In the days of pre-electric refrigerators large chunks of ice from the waters were chipped to the required sizes to fit the ice box by use of the ice pick and carried by ice tongs to the kitchen ice boxes. A card with the block size printed on it was placed in the window by the housewife to let the ice man know what size was wanted that day.
Keeping food preserved in a wooden ice box involved the entire family. Often the Adirondack men were involved in the cutting of the ice chunks out of the pond or lake; it was a community project each winter. The children, especially on a hot summer day, watched for the ice man who would chop off a small ice chunk for each child -- a treat as good as ice cream. The job of emptying the water-catching pan under the ice box which filled up with water as the ice melted, cooling the food, was also assigned to a responsible child. Woe to the child whose mother found a stream of over-flowed water snaking across her kitchen floor.
I found a photograph in a December 1921 newspaper that told the story of getting in the ice. Three men were pictured standing on a pond covered with ice. The snow had been removed and a straight line could be seen depicting the cutting line. Two of the men were using the long cutting saws that were pulled up and down with a wooden t-shaped handle. Another man was standing nearby with a long pike pole with heavy iron prongs on the end to move the blocks of ice.
In my tool collection, I have the ice saw and the pike pole, but that is not the entire story. I have the previously mentioned ice pick and ice tongs along with a spud, aka a busting bar or splitting chisel, and a needlebar which was used to allow water to rise to the surface. They all play a part in ice harvesting.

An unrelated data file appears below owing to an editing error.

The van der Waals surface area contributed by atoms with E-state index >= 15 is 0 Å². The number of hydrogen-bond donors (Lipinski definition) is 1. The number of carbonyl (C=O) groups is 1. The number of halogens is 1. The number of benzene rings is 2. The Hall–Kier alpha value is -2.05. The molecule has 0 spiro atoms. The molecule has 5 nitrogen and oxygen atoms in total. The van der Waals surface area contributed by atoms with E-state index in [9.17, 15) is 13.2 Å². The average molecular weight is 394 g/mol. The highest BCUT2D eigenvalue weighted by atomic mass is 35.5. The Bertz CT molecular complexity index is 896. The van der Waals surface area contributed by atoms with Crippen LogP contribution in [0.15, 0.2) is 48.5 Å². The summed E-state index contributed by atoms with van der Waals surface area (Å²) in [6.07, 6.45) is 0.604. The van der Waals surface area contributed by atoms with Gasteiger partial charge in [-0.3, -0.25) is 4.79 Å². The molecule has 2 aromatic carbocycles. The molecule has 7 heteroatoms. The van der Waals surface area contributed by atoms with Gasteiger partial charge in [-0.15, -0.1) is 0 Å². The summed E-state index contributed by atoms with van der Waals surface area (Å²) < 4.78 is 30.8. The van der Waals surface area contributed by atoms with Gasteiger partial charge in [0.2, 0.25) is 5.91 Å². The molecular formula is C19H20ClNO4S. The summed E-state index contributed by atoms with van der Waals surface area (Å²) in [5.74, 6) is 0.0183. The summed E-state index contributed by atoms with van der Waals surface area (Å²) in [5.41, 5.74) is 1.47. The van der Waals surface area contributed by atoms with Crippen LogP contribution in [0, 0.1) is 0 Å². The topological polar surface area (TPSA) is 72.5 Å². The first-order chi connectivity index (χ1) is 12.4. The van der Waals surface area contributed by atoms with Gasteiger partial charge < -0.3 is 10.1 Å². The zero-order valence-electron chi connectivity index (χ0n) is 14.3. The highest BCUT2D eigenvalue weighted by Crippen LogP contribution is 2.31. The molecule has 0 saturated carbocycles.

Cutting the ice from the Adirondack ponds and lakes took cooperation and manpower. When the ice froze to a thickness of 12 to 14 inches or more, the call went out to form an ice-cutting bee. The snow was cleaned as it fell to keep the layers of ice frozen together and the day before the cut an ice plow, if you had one, was used to cut slits part way through the ice by running it back and forth, forming squares of ice.
On the cutting day, the ice saw, much like a cross-cut saw, was pulled up and down on two sides of the ice field, cutting a channel. The spud or the needlebar was then used to snap off the blocks of ice. A wise cutter tied a long rope to his needlebar in case it was dropped into the water and sunk to the bottom.
The blocks of ice weighed up to 300 pounds and it took two men to lift them out of the water to load on the horse-drawn bobsled to go to the ice house. The ice house was often located close to the pond to avoid a long hard trip with the heavy ice. The ice house walls were filled with softwood sawdust, which has air cells for better insulation than hardwood sawdust. The ice blocks are also packed in sawdust to keep them from melting and so they can be used throughout the year. An added bonus was the constructing of coolers in each ice house for the storing of perishables.
Adirondack ice harvesting is only done mostly for shows on a limited basis today although at one time it was a major Adirondack industry, employing many and supplying our nation's ice needs. Not only was ice needed in the homes but the railroad companies purchased tons of ice for their needs. No longer does the ice man cometh, except in our good memories of the Adirondack past.
DON WILLIAMS was born and raised
in the Adirondacks. He is a retired
Gloversville school principal and magazine
author. He lives in Gloversville.